Given the current economic downturn, the European Union emerges as a new market with tremendous potential for exporting. Though our American neighbours make up a population base of over 307 million inhabitants, the European population pool is even more colossal at 491 million. However, Europe is more advanced than North America on the environmental awareness front. Despite this market?s potential, it is clear that our products will have to solidly hold their own from both the styling and sustainable development viewpoints by being lighter and less cumbersome to optimize their transport, and made of recycled and/or recyclable materials. It has to be acknowledged that Europeans are past masters in this regard.
A Skerpa Design Speciality
Beyond its capacity to generate innovative designs, Skerpa Design is also sought after for its expertise in textile product design and development, born of its experience in designing and developing footwear of all types. To this effect, the CTTM (Centre de transfert technologique de la mode Fashion Technology Transfer Centre) and Skerpa Design have collaborated on writing an article in the periodical La Revue du Textile, by the CTT group, in its July, 2009 edition. The CTT is the Centre des technologies textiles (Textile Technology Centre) located in Saint-Hyacinthe, about 70 km east of the Greater Montreal region. La Revue du Textile is one of the oldest periodicals, if not the oldest, in Canada, as it has been published since 1883.
The CTTM works in close ties with Skerpa Design, not only as part of projects involving textile materials and for access to high technology equipment, but also when developing high-performance textile prototypes requires specialized human resources.
Access the full article by clicking here: Revue_textile_2009_Juillet_Pages40-43
Exposure and Industrial Design
The exposure provided by a well-designed, astutely developed, very cost-effective product with a paltry environmental footprint becomes a profitable asset for everyone. Moreover, such exposure is the prerogative of a certain number of industrial design firms that aim to enable their clients to benefit from increased brand image outreach and leadership.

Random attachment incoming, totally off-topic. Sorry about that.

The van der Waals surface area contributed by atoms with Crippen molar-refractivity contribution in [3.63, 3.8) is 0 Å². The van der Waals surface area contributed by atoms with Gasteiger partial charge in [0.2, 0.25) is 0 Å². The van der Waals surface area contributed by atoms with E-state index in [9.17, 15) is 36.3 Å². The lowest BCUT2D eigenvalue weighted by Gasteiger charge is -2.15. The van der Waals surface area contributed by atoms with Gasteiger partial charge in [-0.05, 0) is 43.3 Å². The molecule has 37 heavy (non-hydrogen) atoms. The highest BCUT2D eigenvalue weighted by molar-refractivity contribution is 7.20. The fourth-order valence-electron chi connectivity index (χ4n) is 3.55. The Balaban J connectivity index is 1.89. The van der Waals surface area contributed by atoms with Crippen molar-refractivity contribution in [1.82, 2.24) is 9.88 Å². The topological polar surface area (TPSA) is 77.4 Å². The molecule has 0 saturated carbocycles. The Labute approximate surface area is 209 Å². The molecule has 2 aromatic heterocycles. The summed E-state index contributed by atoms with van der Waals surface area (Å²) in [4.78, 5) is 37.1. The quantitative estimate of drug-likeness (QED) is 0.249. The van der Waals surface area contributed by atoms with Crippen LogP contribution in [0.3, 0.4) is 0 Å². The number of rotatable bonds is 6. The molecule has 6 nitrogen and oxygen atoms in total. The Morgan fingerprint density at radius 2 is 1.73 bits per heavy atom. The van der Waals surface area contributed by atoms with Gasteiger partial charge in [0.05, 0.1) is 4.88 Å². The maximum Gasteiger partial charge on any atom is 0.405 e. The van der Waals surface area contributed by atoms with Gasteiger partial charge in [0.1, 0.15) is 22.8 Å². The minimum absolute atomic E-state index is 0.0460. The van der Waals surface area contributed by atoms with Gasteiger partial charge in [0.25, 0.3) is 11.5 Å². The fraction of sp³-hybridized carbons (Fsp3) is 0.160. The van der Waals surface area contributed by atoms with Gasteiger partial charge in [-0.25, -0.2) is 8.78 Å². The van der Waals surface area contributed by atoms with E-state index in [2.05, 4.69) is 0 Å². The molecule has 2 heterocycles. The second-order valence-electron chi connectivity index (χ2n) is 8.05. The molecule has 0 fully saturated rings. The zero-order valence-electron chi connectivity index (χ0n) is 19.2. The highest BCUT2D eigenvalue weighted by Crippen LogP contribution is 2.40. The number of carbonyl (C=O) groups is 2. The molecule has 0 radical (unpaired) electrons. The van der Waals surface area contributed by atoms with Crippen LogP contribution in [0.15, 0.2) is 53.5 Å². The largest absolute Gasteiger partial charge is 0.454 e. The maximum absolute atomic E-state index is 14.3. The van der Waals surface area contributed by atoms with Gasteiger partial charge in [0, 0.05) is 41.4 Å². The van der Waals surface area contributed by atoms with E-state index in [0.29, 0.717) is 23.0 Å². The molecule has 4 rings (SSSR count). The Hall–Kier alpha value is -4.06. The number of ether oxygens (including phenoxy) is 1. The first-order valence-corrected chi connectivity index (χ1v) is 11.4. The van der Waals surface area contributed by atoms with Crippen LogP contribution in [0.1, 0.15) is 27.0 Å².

This past Friday, October 30, a relevant article by Jerome Delgado, contributor to Le Devoir daily newspaper, mentions the importance of industrial designers as creators of products intended for everyday use. This full-page article was published in the context of the – Tete, coeur, main – (-Head, Heart, Hand-) exhibition marking the 40th anniversary of the University of Montreal?s Industrial Design School. This exhibition, to take place until January 4, 2010, will give you a chance to examine and appreciate about 60 consumer products already on the market that have been designed and developed by Quebec industrial designers who graduated from that Industrial Design School. This stunning Le Devoir page includes a picture of the Step-In snowshoe and boot designed and developed in 2000 by Daniel Thibault, President of Skerpa Design, within the TSL Sport Equipment company as part of a professional sojourn in France. This double product was honoured during the ISPO trade show held in Munich, Germany in February, 2001, winning First Prize in the Equipment category. ISPO is the world’s largest semi-annual trade show dedicated to sports and outdoors products.
As We Go to Press…
Skerpa Design has been rapidly expanding since late 2008, and, starting in November, began welcoming its clients, partners and collaborators in its new spacious 127-square metre (1,375-square foot) studio located in the Saint-Laurent industrial park, close to the Bois francs district.
See map by clicking here:
Skerpa Design – Google Maps
Are you nurturing ideas? Tinkering with projects? Searching for solutions? Contact Us ASAP. We will make it a pleasure to meet with you!
Skerpa Design, your source of innovation.